'Super' Black Country taxi firm to take on Uber
Two of the Black Country’s biggest taxi firms are set to merge in a bid to take on Uber.
ABC Cars and 24 7 Cars, both of which are based in Wolverhampton, are set to join forces to form a ‘super firm’ consisting of a fleet of 700 cars, the Express & Star has been told.
Bosses say they believe that pooling their resources is the only way to combat the threat of Uber, which has taken a large chunk of the private hire market in parts of the West Midlands and has already seen some smaller operators go out of business.
The plans, which are at an advanced stage, will see a business formed under a new name, along with new headquarters.
If the merger goes ahead it is thought that the new business would be one of the biggest 20 private hire firms in the country.
Neil Caley, boss of Ettingshall Road-based ABC Cars, said he hoped that by joining up with 24 7 Cars they would have the finances to take on Uber.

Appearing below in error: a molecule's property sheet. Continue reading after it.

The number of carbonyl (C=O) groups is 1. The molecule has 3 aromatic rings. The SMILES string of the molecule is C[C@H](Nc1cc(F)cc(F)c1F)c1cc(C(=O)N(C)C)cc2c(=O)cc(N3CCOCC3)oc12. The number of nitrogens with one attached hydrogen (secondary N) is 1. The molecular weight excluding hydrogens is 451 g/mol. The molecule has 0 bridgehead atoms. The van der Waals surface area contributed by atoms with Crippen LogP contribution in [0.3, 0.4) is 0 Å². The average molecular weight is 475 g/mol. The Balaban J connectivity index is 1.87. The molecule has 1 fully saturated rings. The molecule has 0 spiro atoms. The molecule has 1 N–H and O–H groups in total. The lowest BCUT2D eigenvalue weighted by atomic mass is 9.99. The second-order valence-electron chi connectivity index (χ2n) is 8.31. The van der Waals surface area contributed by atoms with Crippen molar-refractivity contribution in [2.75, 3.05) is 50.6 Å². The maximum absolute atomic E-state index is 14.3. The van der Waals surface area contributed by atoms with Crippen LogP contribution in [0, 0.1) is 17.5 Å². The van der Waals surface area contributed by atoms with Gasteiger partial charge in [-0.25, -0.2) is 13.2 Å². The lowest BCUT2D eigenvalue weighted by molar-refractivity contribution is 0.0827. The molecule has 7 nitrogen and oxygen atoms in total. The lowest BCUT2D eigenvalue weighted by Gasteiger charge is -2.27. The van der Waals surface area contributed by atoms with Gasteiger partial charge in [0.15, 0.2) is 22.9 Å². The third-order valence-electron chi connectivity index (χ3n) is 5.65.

“As a big American conglomerate, Uber is a threat to local private hire businesses,” he added.
“We believe we can combat Uber or any other competition better together rather than fighting them separately.”
Mr Caley said talks over the merger were already at an advanced stage.
He said the move would involve a ‘total revamp’ of both firms, with new purpose-built offices under consideration. ABC currently has around 300 licensed cars on the road.
Uber, which allows people to use a mobile phone app to book a taxi, launched in Wolverhampton, Dudley and Walsall in 2016.
Its one-year licence to operate in Birmingham expired in March and has been temporarily extended while council bosses seek clarity about its operating model.
The firm’s application to operate in Sandwell was withdrawn in October last year, following a decision by Transport for London (TfL) to refuse the operator a new licence.
TfL determined Uber not to be ‘fit and proper to hold a private hire operator licence’ over concerns about how the company reported criminal offences and carried out driver background checks; misuse of software and data breaches.
A judge was yesterday considering whether to give the California-based firm a ‘probationary’ operating licence in the nation’s capital.
Uber has been subject to fierce scrutiny for its treatment of drivers and the safety of passengers in recent months.
In an attempt to pacify regulators, it introduced a 24/7 support helpline and vowed to be more proactive when it comes to reporting serious incidents to police.
It has also announced the launch of a driver feedback programme across the UK, responding to calls for greater rights and protections for workers in the gig economy.